Bruins Ruined? Not Yet

On our fourth annual Rivalry Day against Park, a Friends sports stats expert predicts the outcome


Luke Rollfinke

The Friends boys’ soccer team before a game

On the sidelines, the competitive spirit is almost palpable. The shriek of referees’ whistles can scarcely be heard over the cheering fans. But for three straight years, Friends has come up against Park in a “rivalry day” – and for three straight years, we have lost.

Started in 2016, Rivalry Day is now an annual event each October, when the two schools face off in many fall sports. It is held at each school in alternate years; this year, it’s Park’s turn. The rest of the year, our teams are pretty evenly matched.

But on Rivalry Days, Friends’ margin of defeat keeps growing. Whether the Quakers have cracked under pressure, or simply been outmatched, the Bruins seem to have our number.

Rivalry Day scores are calculated as follows: each game counts as a point, and a tie grants each team half a point. Park won 2.5-1.5 in 2016, bested us again 4-2 in 2017, and held its lead 4.5-2.5 in 2018.

This year, though, many at Friends are optimistic about our chances.

“Park’s not really our rival,” says senior and varsity soccer player Nick Millspaugh. He says he is confident that, this year, Friends is well above Park’s level, athletically speaking.

This confidence is rooted in the fact that, while Friends has never won the majority of games on a Rivalry Day, it has taken away key victories. Last year, both girls cross country and girls varsity soccer put up impressive wins. The Quakes have not gone down without a fight.

“It’s actually deeply painful to me to think of Park being worthy of being our rival,” says English teacher Rob Travieso, Friends class of ‘97.

Mr. Travieso played against weak Park soccer and lacrosse teams when he was a student here. Park was stronger in basketball, he remembers, but in other sports, “we were much, much, much, much better than them.”

“This could be the veils of time playing tricks on me, but in my memory, Park was always sort of pitiful,” he says. “We found their ‘Rah, rah’ mentality almost cute.”

Some Friends teams still have a stronger record overall.

“We have been pretty dominant in the spring and winter sports,” says Sam Burgunder, head of the sports statistics club Quakermetrics, which has access to Friend School sports records dating back almost 50 years. In sports like baseball, in which Friends has won the last four competitions, and men’s lacrosse, in which Friends has won three out of the last four, Park has posed little threat.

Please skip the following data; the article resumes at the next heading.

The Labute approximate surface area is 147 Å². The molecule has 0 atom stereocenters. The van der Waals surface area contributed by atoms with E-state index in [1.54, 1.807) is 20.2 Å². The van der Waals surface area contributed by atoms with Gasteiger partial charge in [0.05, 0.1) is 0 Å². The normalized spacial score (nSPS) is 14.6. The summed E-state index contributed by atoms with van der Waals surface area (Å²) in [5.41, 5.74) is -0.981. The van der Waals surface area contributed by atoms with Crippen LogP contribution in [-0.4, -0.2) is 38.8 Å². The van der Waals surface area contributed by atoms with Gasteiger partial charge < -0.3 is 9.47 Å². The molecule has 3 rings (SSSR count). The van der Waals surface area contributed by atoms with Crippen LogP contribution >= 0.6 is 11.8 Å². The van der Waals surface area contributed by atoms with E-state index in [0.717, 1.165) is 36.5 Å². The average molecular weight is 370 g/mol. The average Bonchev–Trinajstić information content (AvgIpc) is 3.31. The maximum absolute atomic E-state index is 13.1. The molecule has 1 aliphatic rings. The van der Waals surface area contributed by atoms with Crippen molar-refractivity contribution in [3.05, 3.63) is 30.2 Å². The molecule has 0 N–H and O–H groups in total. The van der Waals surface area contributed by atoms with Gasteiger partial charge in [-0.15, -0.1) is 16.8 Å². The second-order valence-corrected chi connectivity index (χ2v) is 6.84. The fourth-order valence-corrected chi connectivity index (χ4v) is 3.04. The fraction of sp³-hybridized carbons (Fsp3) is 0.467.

But the emotion and intensity behind the rivalry makes things unpredictable.

“It’s a toss-up of whoever wants it more” during Rivalry Days, Burgunder says. “Crazy things happen when people are really motivated.”

Screaming fans on both sides attest to this motivation. Meanwhile, our athletes try to focus and tune out the Bruins’ sideline.

Millspaugh says the roar of the crowds never gets in his head.

“It doesn’t really phase me,” he says. “When I’m going for a throw-in, there’s nothing going through my head besides getting it to [junior Ned] Forbush in the box.”

Peyton Williams, a Friends junior and a varsity soccer player, sees it differently. Fans have a huge impact on the game, she says.

“The game kind of sits on school support and school spirit,” says Williams. “Having the backup of the team [as well as] the student and parent section is always really, really nice.”

Upper School head Steve McManus appreciates it too.

“I think galvanizing the student body behind their classmates, and supporting the teams with a little bit [of] extra motivation, I think it’s great,” he says.

Mr. McManus has attended all three Rivalry Days. His favorite memory is from two years ago, when Friends´ men’s soccer team “absolutely hammered” Park in a 5-0 victory.

With another top-notch varsity team this year, we could be in for another men’s soccer victory.

Rivalry Day grew out of another Friends School tradition, Scarlet and Grey Day. Friends has always held a spirit day, named after the school colors.

Before the creation of Rivalry Day, Park was a frequent opponent on this day. Eventually, the two schools decided to make a stand-alone day dedicated to the rivalry between them.

When Friends hosts Rivalry Day, it is still on Scarlet and Grey Day. This year, since Park will host Rivalry Day, Scarlet and Grey Day will fall the week after.

McManus says he hopes that means Rivalry Day 2019 will serve as the “appetizer for spirit week.”

What better way to kick off a week of celebration than with a chance at our very first Rivalry Day victory?

We won’t have the luxuries of a home field advantage: the smoky scent of barbecue, or the familiar halftime treats from our Lower School bake sale.

Still, students say they’re feeling confident.

Men’s varsity soccer has won every time they’ve played at Park, says Millspaugh, so “I don’t see why this time would be any different.”

Things look good for our women’s varsity soccer too.

“We’ve gotten some really good players, key players on the field,” says Williams, “and even on the bench, actually.”

If these two teams can pull out victories, hopefully the rest will follow.

Burgunder says statistics predict that: “our boys soccer will continue to remain dominant, [and] our girls varsity soccer and girls tennis will both win.”

He says he fears our Field Hockey team has “little to no hope,” though, citing their three consecutive losses against Park.

No doubt there will be tight-scoring games and hard-fought matches down to the last second. Maybe this is the year we’ll come out on top.